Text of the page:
2019 in Review and a Look to the Future
With 2020 just days away and the holiday season upon us, there is no better time to express my gratitude to the many champions of our mission.
Your collective participation helps strengthen our efforts as we aim to create a stronger workforce that is equipped with valuable and effective credentials.
As our Workcred team celebrates its milestone five-year anniversary, I am honored to share some highlights of this eventful year.
We had a very successful turnout at the first-ever Workcred and ANSI event during World Standards Week. More than 150 professionals joined us in Washington, DC, to hear nationally renowned
workforce and industry experts discuss Building an Effective Workforce for the Future. The inspiring discussion segments on “Upskilling, Reskilling, and Retraining Today’s Workforce" and "New Credentials for the Future Workforce,” among others, addressed new methods and types of credentials – from skills-based hiring, to badging, and online education – that are disrupting traditional models of learning.
Our efforts for the new and incoming labor force are still in motion: Workcred and its partners are conducting a series of convenings to identify practical examples and new opportunities to
integrate degrees and certifications—to create more opportunities for students to earn credentials with labor-market value. Our partnership with the Association of Public and Land-grant
Universities and UPCEA is bringing together university faculty and administrators with certification body staff to identify opportunities to combine degrees and certifications, and strengthen both types of credentials.
Beyond the borders of the future workforce, we have also been exploring the credentialing needs of older (age 50+) workers, with the support of AARP. Specifically, our research explores which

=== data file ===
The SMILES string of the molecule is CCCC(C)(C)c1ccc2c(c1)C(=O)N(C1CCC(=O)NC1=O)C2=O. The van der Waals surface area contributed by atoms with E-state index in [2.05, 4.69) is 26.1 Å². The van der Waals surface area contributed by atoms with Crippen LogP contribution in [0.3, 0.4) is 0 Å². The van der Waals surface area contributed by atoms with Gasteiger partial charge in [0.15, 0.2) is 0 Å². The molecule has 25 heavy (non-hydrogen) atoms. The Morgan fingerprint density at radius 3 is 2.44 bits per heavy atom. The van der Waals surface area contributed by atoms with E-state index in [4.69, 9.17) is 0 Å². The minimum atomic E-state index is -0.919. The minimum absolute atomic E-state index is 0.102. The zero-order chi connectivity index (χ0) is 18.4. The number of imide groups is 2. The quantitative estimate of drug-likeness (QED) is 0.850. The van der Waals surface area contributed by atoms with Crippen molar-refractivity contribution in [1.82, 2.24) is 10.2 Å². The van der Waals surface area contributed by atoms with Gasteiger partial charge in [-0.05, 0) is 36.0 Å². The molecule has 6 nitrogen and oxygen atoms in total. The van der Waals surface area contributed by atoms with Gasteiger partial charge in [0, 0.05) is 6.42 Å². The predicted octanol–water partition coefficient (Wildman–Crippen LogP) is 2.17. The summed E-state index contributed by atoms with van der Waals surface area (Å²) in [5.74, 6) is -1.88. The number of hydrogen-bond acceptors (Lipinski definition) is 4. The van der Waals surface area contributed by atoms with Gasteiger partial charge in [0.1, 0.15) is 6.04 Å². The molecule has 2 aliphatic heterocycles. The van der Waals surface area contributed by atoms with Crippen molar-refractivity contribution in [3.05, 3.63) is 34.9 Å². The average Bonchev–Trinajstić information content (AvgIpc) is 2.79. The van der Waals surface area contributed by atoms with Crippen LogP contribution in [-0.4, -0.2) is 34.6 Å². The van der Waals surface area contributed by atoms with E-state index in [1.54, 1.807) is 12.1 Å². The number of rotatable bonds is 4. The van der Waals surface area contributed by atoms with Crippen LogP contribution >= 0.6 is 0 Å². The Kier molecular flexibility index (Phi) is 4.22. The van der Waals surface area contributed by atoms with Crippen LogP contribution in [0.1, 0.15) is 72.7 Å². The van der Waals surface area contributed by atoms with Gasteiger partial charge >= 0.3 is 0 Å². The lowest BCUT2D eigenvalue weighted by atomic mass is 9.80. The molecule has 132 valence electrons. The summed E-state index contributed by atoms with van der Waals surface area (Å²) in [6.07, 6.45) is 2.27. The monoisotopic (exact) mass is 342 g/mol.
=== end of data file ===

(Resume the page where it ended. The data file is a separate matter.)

credentials are most useful for older workers interested in rejoining the labor force. The analysis showed that non-degree credentials were both the most popular choice for older workers, as well as
offering the highest “overall” value. Certifications and industry-recognized certificates were found to have similar completion rates compared with all credentials, and had higher re-employment rates and higher post-training earnings.
With all of this credential talk, many may still wonder how to quantify the true value of a credential. As a follow up to Workcred's 2018 manufacturing research report, funded by the
National Institute of Standards and Technology’s Manufacturing Extension Partnership, we are set to
conduct a two-year research study that aims to answer this
question—so that we can understand the true return on investment of credentials in manufacturing. Most notably, this research will help identify how credentials can serve as an important resource
to identify skilled workers and what credentials should be developed to meet future needs.
What's more, to better clarify the value of credentials, we
recently received a grant from Lumina Foundation to
identify and engage a network of 25-30 credentialing bodies in discussions around the value of sharing their data so information about their credentials can be better understood.
With these new opportunities, I am happy to share that Workcred's full time staff also continues to grow! In September, we
welcomed Dr. Isabel Cardenas-Navia as Workcred’s director
of research. We are excited to work with Isabel, given her unique and impressive expertise in workforce development.
I am optimistic and grateful for these new collaborations, partnerships, and opportunities, and I look forward to sharing more insights with you in the near future.
All the best wishes for a happy and successful 2020!
Roy A. Swift